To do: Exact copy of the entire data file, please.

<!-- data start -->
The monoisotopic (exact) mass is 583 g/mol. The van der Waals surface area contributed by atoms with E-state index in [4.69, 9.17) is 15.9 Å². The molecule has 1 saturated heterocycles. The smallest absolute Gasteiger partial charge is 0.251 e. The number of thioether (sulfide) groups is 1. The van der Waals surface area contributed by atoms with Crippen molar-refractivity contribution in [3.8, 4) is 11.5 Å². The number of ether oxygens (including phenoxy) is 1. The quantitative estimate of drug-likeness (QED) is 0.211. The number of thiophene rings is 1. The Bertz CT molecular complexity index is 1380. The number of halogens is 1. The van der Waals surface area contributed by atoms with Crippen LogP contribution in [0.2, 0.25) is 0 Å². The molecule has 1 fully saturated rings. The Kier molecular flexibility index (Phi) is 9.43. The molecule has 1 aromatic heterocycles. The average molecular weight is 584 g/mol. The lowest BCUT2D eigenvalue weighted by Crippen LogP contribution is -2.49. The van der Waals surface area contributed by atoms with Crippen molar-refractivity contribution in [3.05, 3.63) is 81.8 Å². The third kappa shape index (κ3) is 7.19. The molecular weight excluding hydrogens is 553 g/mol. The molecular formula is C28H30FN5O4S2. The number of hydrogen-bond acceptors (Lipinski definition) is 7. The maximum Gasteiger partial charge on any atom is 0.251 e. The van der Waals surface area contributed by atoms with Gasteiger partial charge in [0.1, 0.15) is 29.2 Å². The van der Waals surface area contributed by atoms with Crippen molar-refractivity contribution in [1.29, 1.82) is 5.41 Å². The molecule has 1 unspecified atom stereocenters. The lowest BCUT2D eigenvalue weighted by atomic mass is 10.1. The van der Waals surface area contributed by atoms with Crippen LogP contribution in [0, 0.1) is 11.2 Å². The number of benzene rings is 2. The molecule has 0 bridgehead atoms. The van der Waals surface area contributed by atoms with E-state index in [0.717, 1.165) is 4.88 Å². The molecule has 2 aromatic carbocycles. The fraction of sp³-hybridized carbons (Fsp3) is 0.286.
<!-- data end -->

The monoisotopic (exact) mass is 583 g/mol. The van der Waals surface area contributed by atoms with E-state index in [4.69, 9.17) is 15.9 Å². The molecule has 1 saturated heterocycles. The smallest absolute Gasteiger partial charge is 0.251 e. The number of thioether (sulfide) groups is 1. The van der Waals surface area contributed by atoms with Crippen molar-refractivity contribution in [3.8, 4) is 11.5 Å². The number of ether oxygens (including phenoxy) is 1. The quantitative estimate of drug-likeness (QED) is 0.211. The number of thiophene rings is 1. The Bertz CT molecular complexity index is 1380. The number of halogens is 1. The van der Waals surface area contributed by atoms with Crippen LogP contribution in [0.2, 0.25) is 0 Å². The molecule has 1 fully saturated rings. The Kier molecular flexibility index (Phi) is 9.43. The molecule has 1 aromatic heterocycles. The average molecular weight is 584 g/mol. The lowest BCUT2D eigenvalue weighted by Crippen LogP contribution is -2.49. The van der Waals surface area contributed by atoms with Crippen molar-refractivity contribution in [3.05, 3.63) is 81.8 Å². The third kappa shape index (κ3) is 7.19. The molecular weight excluding hydrogens is 553 g/mol. The molecular formula is C28H30FN5O4S2. The number of hydrogen-bond acceptors (Lipinski definition) is 7. The maximum Gasteiger partial charge on any atom is 0.251 e. The van der Waals surface area contributed by atoms with Gasteiger partial charge in [0.1, 0.15) is 29.2 Å². The van der Waals surface area contributed by atoms with Crippen molar-refractivity contribution in [1.29, 1.82) is 5.41 Å². The molecule has 1 unspecified atom stereocenters. The lowest BCUT2D eigenvalue weighted by atomic mass is 10.1. The van der Waals surface area contributed by atoms with Crippen LogP contribution in [0, 0.1) is 11.2 Å². The number of benzene rings is 2. The molecule has 0 bridgehead atoms. The van der Waals surface area contributed by atoms with E-state index in [0.717, 1.165) is 4.88 Å². The molecule has 2 aromatic carbocycles. The fraction of sp³-hybridized carbons (Fsp3) is 0.286.